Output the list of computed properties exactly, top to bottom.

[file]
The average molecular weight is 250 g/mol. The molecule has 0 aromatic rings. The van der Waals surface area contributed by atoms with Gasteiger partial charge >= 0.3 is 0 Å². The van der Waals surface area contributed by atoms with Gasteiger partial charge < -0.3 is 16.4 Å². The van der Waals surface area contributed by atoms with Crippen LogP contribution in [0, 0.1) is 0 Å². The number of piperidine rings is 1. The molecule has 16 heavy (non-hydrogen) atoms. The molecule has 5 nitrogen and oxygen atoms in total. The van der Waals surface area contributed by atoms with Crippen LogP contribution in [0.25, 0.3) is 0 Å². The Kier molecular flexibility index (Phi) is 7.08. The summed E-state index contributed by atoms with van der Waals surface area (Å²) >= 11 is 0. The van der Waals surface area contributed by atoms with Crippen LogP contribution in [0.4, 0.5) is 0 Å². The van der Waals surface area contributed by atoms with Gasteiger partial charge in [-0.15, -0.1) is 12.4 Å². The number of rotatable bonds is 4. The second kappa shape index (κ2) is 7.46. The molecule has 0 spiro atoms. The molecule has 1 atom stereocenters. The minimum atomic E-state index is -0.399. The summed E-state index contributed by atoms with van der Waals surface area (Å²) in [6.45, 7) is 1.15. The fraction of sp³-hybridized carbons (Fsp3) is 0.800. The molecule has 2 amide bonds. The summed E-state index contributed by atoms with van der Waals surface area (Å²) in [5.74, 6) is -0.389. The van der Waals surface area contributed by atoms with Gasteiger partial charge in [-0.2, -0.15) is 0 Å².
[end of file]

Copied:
The average molecular weight is 250 g/mol. The molecule has 0 aromatic rings. The van der Waals surface area contributed by atoms with Gasteiger partial charge >= 0.3 is 0 Å². The van der Waals surface area contributed by atoms with Gasteiger partial charge < -0.3 is 16.4 Å². The van der Waals surface area contributed by atoms with Crippen LogP contribution in [0, 0.1) is 0 Å². The number of piperidine rings is 1. The molecule has 16 heavy (non-hydrogen) atoms. The molecule has 5 nitrogen and oxygen atoms in total. The van der Waals surface area contributed by atoms with Crippen LogP contribution in [0.25, 0.3) is 0 Å². The Kier molecular flexibility index (Phi) is 7.08. The summed E-state index contributed by atoms with van der Waals surface area (Å²) >= 11 is 0. The van der Waals surface area contributed by atoms with Crippen LogP contribution in [0.4, 0.5) is 0 Å². The van der Waals surface area contributed by atoms with Gasteiger partial charge in [-0.15, -0.1) is 12.4 Å². The number of rotatable bonds is 4. The second kappa shape index (κ2) is 7.46. The molecule has 0 spiro atoms. The molecule has 1 atom stereocenters. The minimum atomic E-state index is -0.399. The summed E-state index contributed by atoms with van der Waals surface area (Å²) in [6.45, 7) is 1.15. The fraction of sp³-hybridized carbons (Fsp3) is 0.800. The molecule has 2 amide bonds. The summed E-state index contributed by atoms with van der Waals surface area (Å²) in [5.74, 6) is -0.389. The van der Waals surface area contributed by atoms with Gasteiger partial charge in [-0.2, -0.15) is 0 Å².